Briefing: cloud storage performance metrics



About 50% of business data is now stored in the cloud, and the volume stored using cloud technologies is even higher when private and hybrid clouds are taken into account.

Cloud storage is flexible and potentially profitable. Organizations can choose from hyperscalers – Amazon Web Services, Google’s GCP, and Microsoft Azure – as well as on-premises or more specialized cloud providers.

But how do you measure the performance of cloud storage services? When storage is on-premises, there are many well-established metrics for us to track storage performance. In the cloud, things may be less clear.

In part, that’s because when it comes to cloud storage, choice brings complexity. Cloud storage is available in a range of formats, capacities and performance including file, block and object storage, hard drive based systems, VM storage, NVMe, SSD drives and even tapes, as well as technology that runs on a “cloud” based on-premises.

This can make comparing and monitoring cloud storage instances more difficult than for on-premises storage. In addition to conventional storage performance metrics, such as IOPS and throughput, IT professionals specifying cloud systems should consider criteria such as cost, service availability, and even security.

Conventional storage metrics

Conventional storage metrics also apply in the cloud. But they can be a bit more difficult to undo.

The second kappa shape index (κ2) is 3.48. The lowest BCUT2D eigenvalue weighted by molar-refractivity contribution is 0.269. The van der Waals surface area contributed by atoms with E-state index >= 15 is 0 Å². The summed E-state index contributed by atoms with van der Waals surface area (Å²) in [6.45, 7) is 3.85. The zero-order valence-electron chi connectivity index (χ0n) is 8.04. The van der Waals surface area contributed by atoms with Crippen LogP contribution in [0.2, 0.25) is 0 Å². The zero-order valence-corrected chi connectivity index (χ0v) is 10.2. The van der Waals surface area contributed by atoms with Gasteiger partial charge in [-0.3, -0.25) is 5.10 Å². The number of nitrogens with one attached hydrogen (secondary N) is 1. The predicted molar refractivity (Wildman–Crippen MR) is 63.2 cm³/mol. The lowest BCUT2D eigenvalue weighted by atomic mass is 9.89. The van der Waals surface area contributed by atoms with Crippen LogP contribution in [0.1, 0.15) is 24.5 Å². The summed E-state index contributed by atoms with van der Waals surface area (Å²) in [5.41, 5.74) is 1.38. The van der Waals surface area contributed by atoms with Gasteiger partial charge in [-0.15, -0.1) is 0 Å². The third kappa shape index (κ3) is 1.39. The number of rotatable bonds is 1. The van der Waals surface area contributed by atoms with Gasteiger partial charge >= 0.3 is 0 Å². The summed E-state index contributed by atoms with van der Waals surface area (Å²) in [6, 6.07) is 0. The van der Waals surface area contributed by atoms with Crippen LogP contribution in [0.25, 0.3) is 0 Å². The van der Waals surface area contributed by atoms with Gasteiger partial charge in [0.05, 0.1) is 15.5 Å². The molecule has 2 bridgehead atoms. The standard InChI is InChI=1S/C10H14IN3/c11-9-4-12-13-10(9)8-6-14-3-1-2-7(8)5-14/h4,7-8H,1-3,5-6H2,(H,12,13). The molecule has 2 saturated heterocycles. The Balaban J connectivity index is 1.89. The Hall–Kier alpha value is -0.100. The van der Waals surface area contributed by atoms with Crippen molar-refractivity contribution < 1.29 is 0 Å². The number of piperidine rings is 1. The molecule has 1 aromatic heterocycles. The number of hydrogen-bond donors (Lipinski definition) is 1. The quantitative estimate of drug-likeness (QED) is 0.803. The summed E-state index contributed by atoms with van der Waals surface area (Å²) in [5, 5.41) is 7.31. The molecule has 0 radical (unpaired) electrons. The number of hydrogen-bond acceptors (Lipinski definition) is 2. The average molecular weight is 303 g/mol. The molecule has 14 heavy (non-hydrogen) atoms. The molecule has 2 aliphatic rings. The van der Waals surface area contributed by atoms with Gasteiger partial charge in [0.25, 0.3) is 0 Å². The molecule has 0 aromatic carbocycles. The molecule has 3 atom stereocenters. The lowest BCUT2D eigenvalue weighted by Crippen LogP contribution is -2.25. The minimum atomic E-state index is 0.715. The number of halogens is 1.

Enterprise storage systems have two primary measures of “speed”: throughput and IOPS. Throughput is the rate of data transfer to and from storage media, measured in bytes per second; IOPS measures the number of reads and writes (input / output (I / O) operations) per second.

In these measurements, hardware manufacturers distinguish between read speeds and write speeds, with read speeds generally being faster.

Manufacturers of hard drives, SSDs, and arrays also distinguish between sequential and random reads or writes.

These metrics are affected by things like movement of read / write heads on disk platters and the need to erase existing data on flash storage. Random read and write performance is usually the best guide to actual performance.

Hard drive manufacturers quote revolutions per minute (rpm) for spinning drives, typically 7200 rpm for consumer storage, and sometimes 12,000 rpm for quality enterprise systems higher and 5,400 rpm for less efficient equipment. However, these measures are not applicable to solid state storage.